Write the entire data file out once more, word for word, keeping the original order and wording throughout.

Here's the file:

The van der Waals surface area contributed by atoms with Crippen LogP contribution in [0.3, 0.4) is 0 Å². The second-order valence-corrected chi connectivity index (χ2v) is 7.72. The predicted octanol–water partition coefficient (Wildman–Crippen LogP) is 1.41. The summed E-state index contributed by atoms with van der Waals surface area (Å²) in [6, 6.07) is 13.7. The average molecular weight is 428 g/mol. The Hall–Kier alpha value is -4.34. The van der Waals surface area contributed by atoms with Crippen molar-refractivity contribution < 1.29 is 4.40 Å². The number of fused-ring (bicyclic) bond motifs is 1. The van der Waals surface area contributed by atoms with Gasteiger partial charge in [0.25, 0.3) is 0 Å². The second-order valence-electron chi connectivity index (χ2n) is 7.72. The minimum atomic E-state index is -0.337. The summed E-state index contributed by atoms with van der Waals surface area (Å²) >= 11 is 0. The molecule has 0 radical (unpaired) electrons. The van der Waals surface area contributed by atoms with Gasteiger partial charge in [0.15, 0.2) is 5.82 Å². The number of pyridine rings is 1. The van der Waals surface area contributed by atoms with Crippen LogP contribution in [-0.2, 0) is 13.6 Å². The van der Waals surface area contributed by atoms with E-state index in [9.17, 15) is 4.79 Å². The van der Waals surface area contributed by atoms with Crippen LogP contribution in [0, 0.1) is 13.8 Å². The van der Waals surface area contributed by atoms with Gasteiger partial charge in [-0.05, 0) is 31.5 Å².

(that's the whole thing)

The van der Waals surface area contributed by atoms with Crippen LogP contribution in [0.3, 0.4) is 0 Å². The second-order valence-corrected chi connectivity index (χ2v) is 7.72. The predicted octanol–water partition coefficient (Wildman–Crippen LogP) is 1.41. The summed E-state index contributed by atoms with van der Waals surface area (Å²) in [6, 6.07) is 13.7. The average molecular weight is 428 g/mol. The Hall–Kier alpha value is -4.34. The van der Waals surface area contributed by atoms with Crippen molar-refractivity contribution < 1.29 is 4.40 Å². The number of fused-ring (bicyclic) bond motifs is 1. The van der Waals surface area contributed by atoms with Gasteiger partial charge in [0.25, 0.3) is 0 Å². The second-order valence-electron chi connectivity index (χ2n) is 7.72. The minimum atomic E-state index is -0.337. The summed E-state index contributed by atoms with van der Waals surface area (Å²) >= 11 is 0. The molecule has 0 radical (unpaired) electrons. The van der Waals surface area contributed by atoms with Gasteiger partial charge in [0.15, 0.2) is 5.82 Å². The number of pyridine rings is 1. The van der Waals surface area contributed by atoms with Crippen LogP contribution in [-0.2, 0) is 13.6 Å². The van der Waals surface area contributed by atoms with E-state index in [9.17, 15) is 4.79 Å². The van der Waals surface area contributed by atoms with Crippen LogP contribution in [0, 0.1) is 13.8 Å². The van der Waals surface area contributed by atoms with Gasteiger partial charge in [-0.05, 0) is 31.5 Å².